This one almost caught me by surprise, I must admit. Apparently different types of fungi thrive on our pillows. Surprisingly, synthetic (polyester) pillows harbour the most and widest variety of fungi.

Do you have fungi growing in your pillow?

Some experts are not too worried about pillow fungi. “We don’t have enough evidence at the moment to throw all our bedding out”, says William Beckett of the University of Rochester in New York. Other research points towards it being potentially harmful, linked to Aspergillosis.


Most internet sources are a bit vague when it comes to harmful bacteria invading your pillow. Which ones are really harmful? What we can assume with certainty is that, given the ideal micro-climate that exist in and on pillows, is that bacteria will thrive there. Some information in this regard is downright scary.

Don’t Panic

When warning people about unsanitary things close to them, it can easily descend into scaremongering. For example, when marketing antiseptics, people have to be convinced that there is a perpetual army of tiny creatures ready to wreck your life.

However, dear reader, the purpose of this article is not to render you paranoid or to spoil your good night’s rest. In fact, this article is meant to do the opposite. By properly taking care of your pillows, one can bypass all this distress and paranoia and ultimately sleep better.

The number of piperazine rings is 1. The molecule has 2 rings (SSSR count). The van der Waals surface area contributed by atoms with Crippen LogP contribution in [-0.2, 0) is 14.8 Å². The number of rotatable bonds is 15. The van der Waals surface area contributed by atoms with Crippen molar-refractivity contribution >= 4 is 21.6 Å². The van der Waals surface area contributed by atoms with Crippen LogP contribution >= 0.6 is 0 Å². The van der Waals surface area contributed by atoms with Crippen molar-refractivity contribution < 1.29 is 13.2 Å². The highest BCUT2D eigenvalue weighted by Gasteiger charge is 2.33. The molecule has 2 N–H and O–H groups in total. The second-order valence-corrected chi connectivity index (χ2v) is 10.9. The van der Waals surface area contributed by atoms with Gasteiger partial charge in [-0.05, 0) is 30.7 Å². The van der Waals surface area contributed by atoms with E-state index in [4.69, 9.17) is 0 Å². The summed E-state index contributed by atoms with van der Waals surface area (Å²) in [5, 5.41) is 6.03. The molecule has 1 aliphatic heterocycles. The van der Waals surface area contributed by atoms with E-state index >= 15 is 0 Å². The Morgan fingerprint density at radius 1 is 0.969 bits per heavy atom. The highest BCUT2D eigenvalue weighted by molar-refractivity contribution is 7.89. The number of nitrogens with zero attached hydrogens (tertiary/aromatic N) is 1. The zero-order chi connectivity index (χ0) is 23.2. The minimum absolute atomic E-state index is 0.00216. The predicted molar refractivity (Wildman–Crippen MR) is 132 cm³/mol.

Pillow Maintenance 101: Wash It!

It’s that simple. Properly washing your pillows can get rid of unwanted passengers and help to preserve the structural integrity of your pillows.

Unwanted passengers will either dissolve, become dislodged, or drown. Tumble drying will give your pillows a good fluffing, which is essential in preserving its “bounce” and softness.

Wash your pillows with in appropriate detergent and washing machine settings.

Solid foam pillows – made of latex or memory foam – are in a category of their own, and should not be cleaned or washed like other pillows. For starters, keep them away from a washing machine or tumble dryer completely. Some of them can become waterlogged and have fungi growing deep inside. It is best to follow the manufacturer’s instructions. As some pillows are hypoallergenic, they’ll require a mere wipe-down and be good to go.